Free public transport to cut city pollution


German Environment Minister Barbara Hendricks, Agriculture Minister Christian Schmidt and chancellery chief Peter Altmaier drafted the letter originally sent to EU Environment Commissioner Karmenu Vella, outlining the government's consideration of free public transport in cities dealing with high levels of air pollution.

In what has been described a radical move for Germany, several cities across the country will trial free public transportation services in an effort to reduce auto usage and related pollution.

"We are considering public transport free of charge in order to reduce the number of private cars", three ministers wrote in a letter to European Union environment commissioner Karmenu Vella in Brussels.

Germany wants to test free public transport offers across five cities in western Germany including Bonn, Essen, and Manheim before the end of this year, with a view to expanding the policy nationwide in future, a letter yesterday from several ministers to the EU Commission reveals.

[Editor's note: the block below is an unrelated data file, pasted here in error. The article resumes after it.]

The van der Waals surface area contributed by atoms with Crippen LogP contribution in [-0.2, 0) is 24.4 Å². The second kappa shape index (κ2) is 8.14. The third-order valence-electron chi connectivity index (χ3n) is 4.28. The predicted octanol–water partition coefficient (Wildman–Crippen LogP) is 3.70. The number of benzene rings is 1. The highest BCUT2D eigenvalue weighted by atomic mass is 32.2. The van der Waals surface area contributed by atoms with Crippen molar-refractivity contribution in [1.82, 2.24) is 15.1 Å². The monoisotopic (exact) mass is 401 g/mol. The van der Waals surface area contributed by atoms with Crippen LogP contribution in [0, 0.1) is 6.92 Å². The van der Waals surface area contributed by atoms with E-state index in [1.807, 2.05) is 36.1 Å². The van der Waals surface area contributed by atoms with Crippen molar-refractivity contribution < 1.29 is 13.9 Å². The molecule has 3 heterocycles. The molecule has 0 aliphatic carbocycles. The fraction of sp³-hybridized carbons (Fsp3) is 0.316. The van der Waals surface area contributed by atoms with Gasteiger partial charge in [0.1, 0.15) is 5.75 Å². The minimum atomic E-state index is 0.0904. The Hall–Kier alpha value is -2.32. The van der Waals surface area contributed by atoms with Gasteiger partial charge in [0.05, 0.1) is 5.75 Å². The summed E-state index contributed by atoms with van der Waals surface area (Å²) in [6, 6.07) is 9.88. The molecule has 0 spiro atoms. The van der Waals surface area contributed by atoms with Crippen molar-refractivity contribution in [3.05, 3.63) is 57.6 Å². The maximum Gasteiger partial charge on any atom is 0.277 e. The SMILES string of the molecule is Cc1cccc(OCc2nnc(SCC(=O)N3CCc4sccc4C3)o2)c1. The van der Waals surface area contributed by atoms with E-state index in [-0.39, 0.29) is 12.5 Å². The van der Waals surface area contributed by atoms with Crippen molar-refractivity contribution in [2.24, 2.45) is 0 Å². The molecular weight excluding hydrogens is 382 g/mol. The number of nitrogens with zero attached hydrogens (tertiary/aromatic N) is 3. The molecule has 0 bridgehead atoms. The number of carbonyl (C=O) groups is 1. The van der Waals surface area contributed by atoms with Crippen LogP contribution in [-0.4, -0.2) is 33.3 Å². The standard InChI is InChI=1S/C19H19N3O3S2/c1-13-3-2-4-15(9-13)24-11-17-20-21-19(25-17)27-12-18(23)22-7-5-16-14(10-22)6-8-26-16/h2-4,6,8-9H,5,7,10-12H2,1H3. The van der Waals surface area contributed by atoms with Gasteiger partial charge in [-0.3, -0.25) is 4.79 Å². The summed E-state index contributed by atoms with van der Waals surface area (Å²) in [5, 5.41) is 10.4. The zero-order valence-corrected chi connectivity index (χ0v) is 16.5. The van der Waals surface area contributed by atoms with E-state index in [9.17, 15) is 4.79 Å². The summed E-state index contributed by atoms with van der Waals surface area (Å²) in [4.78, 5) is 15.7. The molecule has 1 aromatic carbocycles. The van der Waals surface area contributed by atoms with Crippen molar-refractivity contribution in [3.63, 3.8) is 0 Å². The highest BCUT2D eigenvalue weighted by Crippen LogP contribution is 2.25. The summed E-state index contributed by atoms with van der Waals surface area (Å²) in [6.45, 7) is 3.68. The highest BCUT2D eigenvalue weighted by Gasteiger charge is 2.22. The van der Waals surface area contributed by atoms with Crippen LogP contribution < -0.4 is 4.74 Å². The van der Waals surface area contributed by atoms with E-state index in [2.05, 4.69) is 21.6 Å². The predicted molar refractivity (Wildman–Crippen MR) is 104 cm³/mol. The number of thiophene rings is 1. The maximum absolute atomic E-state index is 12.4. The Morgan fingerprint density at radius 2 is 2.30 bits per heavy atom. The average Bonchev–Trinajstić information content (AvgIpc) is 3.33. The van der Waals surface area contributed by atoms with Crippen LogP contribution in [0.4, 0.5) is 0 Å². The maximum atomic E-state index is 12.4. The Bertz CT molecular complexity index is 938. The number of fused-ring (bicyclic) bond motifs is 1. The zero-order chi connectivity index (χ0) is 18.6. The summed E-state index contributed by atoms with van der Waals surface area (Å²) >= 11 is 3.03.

On top of ticketless travel, other steps proposed Tuesday include further restrictions on emissions from vehicle fleets like buses and taxis, low-emissions zones, or support for car-sharing schemes.

The plan is as urgent as ever, as Germany and eight other European Union countries including France, Spain, and Italy failed to meet a January 30 deadline limiting nitrogen dioxide and fine particles.

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German authorities face legal action because of air quality problems in cities.

Public transport is highly popular in Germany, with the number of journeys increasing regularly over the past 20 years to reach 10.3 billion in 2017.

Titans like BMW, Mercedes-Benz parent Daimler, or the world's biggest carmaker Volkswagen agreed to pay some 250 million euros into a billion-euro fund to upgrade local transport.

But Bonn Mayor Ashok Sridharan, who was informed about the government's plans over the weekend, said he was happy his city was selected as one of the "lead cities". Numerous towns rely on their public transportation to bring in additional revenue that could go away if the federal government only subsidizes the operational cost.

It's unclear how a country-wide rule for free public transit would pan out in Germany.